My latest in PJ Media:

While the New York Police Department zealously guards Mayor de Blasio’s infamous “Black Lives Matter” street graffiti in front of Trump Tower, other, more serious endeavors continue that, if the city had a rational mayor, might actually have a better claim on the NYPD’s time and resources. Those include Islamic jihad terrorism.

Last Tuesday, a New York-based convert to Islam with the emphatically Christian name of Jesus Encarnacion got 15 years in prison for attempting to aid a jihad terror group.

The Justice Department’s account of his activities makes for hair-raising reading, and reminds us yet again that Bill de Blasio, like other Leftist mayors and governors, is chasing phantom problems (Russiagate, the USPS “scandal,” and many, many more) while there are real and pressing troubles that warrant his attention.

Jesus Wilfredo Encarnacion, heedless of the fact that many, if not most, Americans, at least those on the Left, take jihad terrorism to be yesterday’s news and no longer a threat to the United States (if it ever was), was a fearless keyboard warrior who called himself “Jihadistsoldgier,” “Jihadinhear,” “Jihadinheart,” “Lionofthegood.”

Ercarnacion, however, was not content to wage jihad only on his computer screen. He got his prison sentence for plotting to join a Pakistani jihad terrorist organization, Lashkar e-Tayyiba (LeT), which has carried out numerous jihad massacres, including the infamous Mumbai attack of November 2008, in which jihadis murdered 172 people. The State Department considers LeT to be a Foreign Terrorist Organization.

Audrey Strauss, Acting U.S. Attorney for the Southern District of New York, explained that “Jesus Encarnacion plotted to travel abroad, to join and train with Lashkar e-Tayyiba, infamous worldwide for the jihadist murder of innocent civilians, and to carry out shootings, bombings, and beheadings in behalf of that terrorist organization.”

Traveling overseas was not actually Encarnacion’s first choice for his jihad. He told someone he thought was a fellow Muslim but was actually an undercover FBI agent that he wanted to carry out “a bombing and shooting” for Allah in the United States, but didn’t have either the “guidance” or the “guns” he thought he needed in order to do so.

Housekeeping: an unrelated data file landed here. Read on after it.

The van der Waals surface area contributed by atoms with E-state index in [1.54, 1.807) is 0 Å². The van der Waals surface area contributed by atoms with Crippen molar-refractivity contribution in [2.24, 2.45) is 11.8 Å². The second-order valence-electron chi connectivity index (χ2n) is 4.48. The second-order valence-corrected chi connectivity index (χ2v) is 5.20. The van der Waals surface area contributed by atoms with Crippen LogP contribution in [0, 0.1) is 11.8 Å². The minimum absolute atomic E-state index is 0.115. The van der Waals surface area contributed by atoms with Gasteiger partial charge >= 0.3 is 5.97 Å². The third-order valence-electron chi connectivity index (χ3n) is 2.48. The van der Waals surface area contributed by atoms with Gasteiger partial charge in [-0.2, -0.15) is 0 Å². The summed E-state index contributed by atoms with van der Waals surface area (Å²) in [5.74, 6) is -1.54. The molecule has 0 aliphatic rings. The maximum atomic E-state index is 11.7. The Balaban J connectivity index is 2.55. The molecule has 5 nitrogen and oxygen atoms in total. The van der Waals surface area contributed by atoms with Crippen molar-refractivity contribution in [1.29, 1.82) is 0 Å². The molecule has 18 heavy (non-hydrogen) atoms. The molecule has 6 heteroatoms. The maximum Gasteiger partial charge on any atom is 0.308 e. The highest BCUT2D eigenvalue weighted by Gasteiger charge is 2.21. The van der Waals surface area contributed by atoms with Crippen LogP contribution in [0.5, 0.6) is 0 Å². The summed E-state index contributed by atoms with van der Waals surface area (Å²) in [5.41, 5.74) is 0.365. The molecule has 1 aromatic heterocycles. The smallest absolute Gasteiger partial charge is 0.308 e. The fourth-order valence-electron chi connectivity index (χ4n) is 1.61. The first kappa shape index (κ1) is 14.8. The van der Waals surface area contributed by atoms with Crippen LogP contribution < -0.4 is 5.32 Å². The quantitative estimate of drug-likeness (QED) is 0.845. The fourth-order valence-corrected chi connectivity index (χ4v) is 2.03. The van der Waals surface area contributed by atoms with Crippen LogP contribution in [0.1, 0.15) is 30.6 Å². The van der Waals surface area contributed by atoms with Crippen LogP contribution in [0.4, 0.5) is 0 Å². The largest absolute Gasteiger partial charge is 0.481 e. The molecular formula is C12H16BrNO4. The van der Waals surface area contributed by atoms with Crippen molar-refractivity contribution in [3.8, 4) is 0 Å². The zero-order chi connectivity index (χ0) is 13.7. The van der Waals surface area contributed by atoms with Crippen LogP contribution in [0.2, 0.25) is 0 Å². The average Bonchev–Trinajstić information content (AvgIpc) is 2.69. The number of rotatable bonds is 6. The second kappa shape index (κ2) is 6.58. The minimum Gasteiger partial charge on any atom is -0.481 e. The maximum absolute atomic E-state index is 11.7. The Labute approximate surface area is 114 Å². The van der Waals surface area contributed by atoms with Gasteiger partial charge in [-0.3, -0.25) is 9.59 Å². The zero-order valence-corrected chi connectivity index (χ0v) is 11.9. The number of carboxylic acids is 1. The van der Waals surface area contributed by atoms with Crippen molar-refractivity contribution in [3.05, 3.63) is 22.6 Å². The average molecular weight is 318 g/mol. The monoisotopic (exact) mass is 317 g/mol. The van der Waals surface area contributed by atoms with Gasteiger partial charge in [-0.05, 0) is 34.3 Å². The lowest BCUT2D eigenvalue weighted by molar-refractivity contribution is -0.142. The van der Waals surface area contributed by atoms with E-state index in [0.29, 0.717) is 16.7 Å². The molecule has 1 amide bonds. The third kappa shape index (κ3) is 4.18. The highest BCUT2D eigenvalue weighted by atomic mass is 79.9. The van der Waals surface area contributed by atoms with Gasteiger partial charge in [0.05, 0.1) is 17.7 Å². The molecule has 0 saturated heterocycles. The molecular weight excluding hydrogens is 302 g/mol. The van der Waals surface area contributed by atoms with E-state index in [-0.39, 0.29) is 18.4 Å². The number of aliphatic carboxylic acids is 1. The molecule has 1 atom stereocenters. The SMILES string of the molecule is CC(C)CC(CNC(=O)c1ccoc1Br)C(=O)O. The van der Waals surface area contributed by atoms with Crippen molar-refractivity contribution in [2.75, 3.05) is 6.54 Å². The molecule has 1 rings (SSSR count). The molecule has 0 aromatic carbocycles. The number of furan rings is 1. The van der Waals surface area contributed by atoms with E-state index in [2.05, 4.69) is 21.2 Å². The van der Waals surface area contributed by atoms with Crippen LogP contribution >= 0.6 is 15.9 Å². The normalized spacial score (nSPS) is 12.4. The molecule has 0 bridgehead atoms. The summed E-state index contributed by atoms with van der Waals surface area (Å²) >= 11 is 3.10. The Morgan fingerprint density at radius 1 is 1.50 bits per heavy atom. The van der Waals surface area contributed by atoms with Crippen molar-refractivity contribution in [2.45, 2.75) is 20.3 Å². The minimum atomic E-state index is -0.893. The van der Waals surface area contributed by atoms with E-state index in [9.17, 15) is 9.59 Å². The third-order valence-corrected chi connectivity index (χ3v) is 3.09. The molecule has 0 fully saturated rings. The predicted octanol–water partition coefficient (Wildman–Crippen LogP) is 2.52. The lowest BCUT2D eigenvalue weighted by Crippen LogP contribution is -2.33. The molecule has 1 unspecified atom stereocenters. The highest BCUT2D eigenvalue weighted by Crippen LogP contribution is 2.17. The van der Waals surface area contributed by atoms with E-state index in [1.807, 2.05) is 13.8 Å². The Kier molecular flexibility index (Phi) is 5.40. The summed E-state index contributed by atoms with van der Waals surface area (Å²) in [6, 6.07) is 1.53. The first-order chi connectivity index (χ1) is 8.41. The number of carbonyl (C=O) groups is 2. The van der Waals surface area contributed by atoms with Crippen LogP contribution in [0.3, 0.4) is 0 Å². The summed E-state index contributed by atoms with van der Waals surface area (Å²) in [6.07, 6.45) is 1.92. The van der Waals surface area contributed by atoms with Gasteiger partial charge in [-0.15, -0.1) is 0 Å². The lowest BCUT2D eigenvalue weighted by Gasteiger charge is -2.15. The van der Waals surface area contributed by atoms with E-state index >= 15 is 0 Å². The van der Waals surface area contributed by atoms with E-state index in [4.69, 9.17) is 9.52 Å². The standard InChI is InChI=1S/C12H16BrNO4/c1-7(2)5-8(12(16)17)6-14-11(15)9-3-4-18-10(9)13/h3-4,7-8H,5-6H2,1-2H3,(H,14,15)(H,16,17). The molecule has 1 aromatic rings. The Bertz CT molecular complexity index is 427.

There is much more. Read the rest here.

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EDITORS NOTE: This Jihad Watch column is republished with permission. ©All rights reserved.

REPORT: As Crime Surges, New York Police Union Is Expected To Endorse Trump

The New York City Police Benevolent Association (PBA) is expected to announce their endorsement of President Donald Trump over the weekend, the New York Post reported.

The announcement could come Saturday at the president’s country club in Bedminster, New Jersey, according to the report. Other law enforcement groups have endorsed Trump for reelection, including the National Association of Police Organizations, which endorsed the president in July.

The union, which represents 24,000 NYPD officers, didn’t endorse a candidate during the 2016 election, the Post reported. Their expected endorsement of Trump comes after a surge in crime and weeks of protests.

Black Lives Matter protests spread nationwide following the May 25 death of George Floyd. The protests turned violent in several places across the country, including in New York, where protesters clashed with officers, set police cars on fire, and looted businesses.

New York experienced a surge in violent crime as looting and rioting continued. In June, shootings in New York City increased by 130%, murders increased by 30% and burglaries were up 118%, NYPD crime statistics showed.

Lawmakers answered the demands of protesters and passed a budget June 30 to defund the NYPD by $1 billion, a move that was supported by Democratic New York City Mayor Bill de Blasio.